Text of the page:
Two tobacco retailers have licences revoked for selling cigarettes to underage customers

Fair Inn Food Place and Excellence Supermarket had their tobacco retail licences revoked. China Minimart, Leeds Mart, Shell Select and Good Price Centre had their licences suspended.
Fair Inn Food Place and Excellence Supermarket had their tobacco retail licences revoked. China Minimart, Leeds Mart, Shell Select and Good Price Centre had their licences suspended.PHOTOS: HSA

SINGAPORE - Two tobacco retailers in Woodlands and Toa Payoh had their licences revoked for selling cigarettes to underage customers, the Health Sciences Authority (HSA) said on Monday (Feb 25).

This means that they will no longer be able to sell tobacco products, the HSA said in a statement.

Retail outlet Fair Inn Food Place, which was a repeat offender, was found selling cigarettes to an underage person for the second time. Its licence was revoked on Nov 2 last year.

The outlet, located at 806 Woodlands Street 81, first had its licence suspended for six months in January 2016.

The second retailer, Excellence Supermarket located at 131 Lorong 1 Toa Payoh, had its licence revoked on Dec 19 last year for selling cigarettes to an underage person in school uniform.

The HSA also suspended the retail licences of four outlets after the operators were caught selling to underage customers. It was their first such offence.

These retailers are China Minimart at 417 Yishun Avenue 1, Leeds Mart at 509 Serangoon North Avenue 4, Shell Select at 3535 Ang Mo Kio Avenue 6 and Good Price Centre at 21 Hougang Street 51.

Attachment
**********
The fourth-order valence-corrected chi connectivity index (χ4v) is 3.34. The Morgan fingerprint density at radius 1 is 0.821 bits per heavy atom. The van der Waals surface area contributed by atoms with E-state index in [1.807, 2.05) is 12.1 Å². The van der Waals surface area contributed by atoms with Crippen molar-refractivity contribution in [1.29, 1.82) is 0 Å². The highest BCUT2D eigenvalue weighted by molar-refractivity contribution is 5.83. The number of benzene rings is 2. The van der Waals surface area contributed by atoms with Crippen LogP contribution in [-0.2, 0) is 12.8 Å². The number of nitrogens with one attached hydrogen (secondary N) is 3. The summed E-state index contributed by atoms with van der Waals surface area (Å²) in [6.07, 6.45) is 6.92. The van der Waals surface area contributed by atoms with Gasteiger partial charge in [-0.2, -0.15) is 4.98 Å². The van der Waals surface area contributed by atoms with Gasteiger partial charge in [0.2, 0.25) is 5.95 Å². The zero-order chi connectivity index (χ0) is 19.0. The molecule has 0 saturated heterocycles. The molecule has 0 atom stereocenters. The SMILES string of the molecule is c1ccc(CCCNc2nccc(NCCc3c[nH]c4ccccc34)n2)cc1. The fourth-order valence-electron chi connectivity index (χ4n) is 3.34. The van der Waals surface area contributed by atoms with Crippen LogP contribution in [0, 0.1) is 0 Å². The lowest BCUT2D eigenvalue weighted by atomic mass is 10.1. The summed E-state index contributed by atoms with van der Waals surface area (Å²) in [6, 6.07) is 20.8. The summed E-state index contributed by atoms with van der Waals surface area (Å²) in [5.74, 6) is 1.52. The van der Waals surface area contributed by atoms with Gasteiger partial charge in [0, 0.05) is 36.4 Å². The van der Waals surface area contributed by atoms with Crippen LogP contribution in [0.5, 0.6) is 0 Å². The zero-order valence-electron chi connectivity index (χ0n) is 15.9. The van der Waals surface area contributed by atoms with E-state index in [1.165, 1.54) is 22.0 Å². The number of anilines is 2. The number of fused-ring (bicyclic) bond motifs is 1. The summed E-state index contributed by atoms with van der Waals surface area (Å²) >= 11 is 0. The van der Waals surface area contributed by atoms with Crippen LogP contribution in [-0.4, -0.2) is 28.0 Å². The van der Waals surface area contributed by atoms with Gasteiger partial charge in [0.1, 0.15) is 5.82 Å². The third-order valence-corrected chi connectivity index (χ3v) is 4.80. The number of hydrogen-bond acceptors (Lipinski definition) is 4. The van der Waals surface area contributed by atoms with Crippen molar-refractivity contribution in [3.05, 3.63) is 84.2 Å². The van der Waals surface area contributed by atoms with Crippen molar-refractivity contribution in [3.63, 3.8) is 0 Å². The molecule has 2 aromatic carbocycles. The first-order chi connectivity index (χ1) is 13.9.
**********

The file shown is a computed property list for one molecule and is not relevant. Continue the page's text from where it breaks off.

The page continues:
With the suspension, these outlets will not be able to sell tobacco products for six months.

 
 

In the statement, the HSA said that it would not hesitate to take action against errant retailers.

"Tobacco retail licensees are reminded that they are responsible for all transactions of tobacco products taking place at their outlets, as well as the actions of their employees," the HSA said.

"Sellers take the risk of contravening the laws if they assess age by mere physical appearance of the buyer."

Tobacco retail licensees were also reminded to educate their employees on the law on the sale of tobacco products.

Sellers should verify the age of those who wish to buy tobacco products by calculating the date of birth.

The minimum legal age to use, possess or buy tobacco products was raised to 19 years with effect from Jan 1. It will be raised to 20 years from next year and 21 years from 2021.

Anyone caught selling tobacco products to those below the minimum legal age may face a fine of up to $5,000 for the first offence and up to $10,000 for the second or subsequent offence.

In addition, their tobacco retail licences will be suspended for six months for the first offence and revoked for the second offence.

Outlets found selling tobacco products to underage people in school uniform or those below 12 years of age will have their licence revoked even for the first offence.

The HSA said that from 2015 to last year, 83 tobacco retail licences were suspended and 13 were revoked.

Those found guilty of selling tobacco to a person under the minimum legal age will not be eligible to apply for a tobacco retail licence.

In the statement, the HSA also reminded the public that they should not supply tobacco products to underage people.

Anyone caught buying or acquiring any tobacco product for an underage person may face a fine of up to $2,500 for the first offence and up to $5,000 for the second or subsequent offence.

In addition, anyone caught giving any tobacco product to a person below the minimum legal age may face a fine of up to $500 for the first offence. The maximum fine is $1,000 for the second or subsequent offence.

Since 2015, 18 people have been caught for these offences.

The HSA said that those who have information on the illegal sale or supply of tobacco products to underage people can call the Tobacco Regulation Branch on 6684-2036 or 6684-2037 during office hours.